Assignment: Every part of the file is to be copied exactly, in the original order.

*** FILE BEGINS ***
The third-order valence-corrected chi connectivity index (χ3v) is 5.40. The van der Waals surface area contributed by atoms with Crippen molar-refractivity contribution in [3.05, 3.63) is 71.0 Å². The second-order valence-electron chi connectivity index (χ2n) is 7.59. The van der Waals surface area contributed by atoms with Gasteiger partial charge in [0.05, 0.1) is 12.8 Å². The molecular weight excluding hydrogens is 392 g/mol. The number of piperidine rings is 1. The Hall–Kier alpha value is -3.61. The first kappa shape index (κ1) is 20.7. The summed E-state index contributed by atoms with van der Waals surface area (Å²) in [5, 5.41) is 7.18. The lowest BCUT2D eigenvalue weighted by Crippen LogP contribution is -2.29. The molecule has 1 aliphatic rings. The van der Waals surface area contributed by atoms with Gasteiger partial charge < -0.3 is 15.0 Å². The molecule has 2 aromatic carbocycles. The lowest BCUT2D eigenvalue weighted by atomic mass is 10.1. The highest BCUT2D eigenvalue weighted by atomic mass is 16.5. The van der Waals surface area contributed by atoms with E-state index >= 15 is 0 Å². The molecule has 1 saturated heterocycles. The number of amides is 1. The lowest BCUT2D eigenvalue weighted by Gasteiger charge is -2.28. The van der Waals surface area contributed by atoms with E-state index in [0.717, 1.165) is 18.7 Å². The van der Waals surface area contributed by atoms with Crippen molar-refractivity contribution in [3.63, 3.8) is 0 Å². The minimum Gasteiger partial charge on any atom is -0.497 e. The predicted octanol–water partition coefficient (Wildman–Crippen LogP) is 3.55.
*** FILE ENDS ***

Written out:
The third-order valence-corrected chi connectivity index (χ3v) is 5.40. The van der Waals surface area contributed by atoms with Crippen molar-refractivity contribution in [3.05, 3.63) is 71.0 Å². The second-order valence-electron chi connectivity index (χ2n) is 7.59. The van der Waals surface area contributed by atoms with Gasteiger partial charge in [0.05, 0.1) is 12.8 Å². The molecular weight excluding hydrogens is 392 g/mol. The number of piperidine rings is 1. The Hall–Kier alpha value is -3.61. The first kappa shape index (κ1) is 20.7. The summed E-state index contributed by atoms with van der Waals surface area (Å²) in [5, 5.41) is 7.18. The lowest BCUT2D eigenvalue weighted by Crippen LogP contribution is -2.29. The molecule has 1 aliphatic rings. The van der Waals surface area contributed by atoms with Gasteiger partial charge < -0.3 is 15.0 Å². The molecule has 2 aromatic carbocycles. The lowest BCUT2D eigenvalue weighted by atomic mass is 10.1. The highest BCUT2D eigenvalue weighted by atomic mass is 16.5. The van der Waals surface area contributed by atoms with E-state index >= 15 is 0 Å². The molecule has 1 saturated heterocycles. The number of amides is 1. The lowest BCUT2D eigenvalue weighted by Gasteiger charge is -2.28. The van der Waals surface area contributed by atoms with E-state index in [0.717, 1.165) is 18.7 Å². The van der Waals surface area contributed by atoms with Crippen molar-refractivity contribution in [3.63, 3.8) is 0 Å². The minimum Gasteiger partial charge on any atom is -0.497 e. The predicted octanol–water partition coefficient (Wildman–Crippen LogP) is 3.55.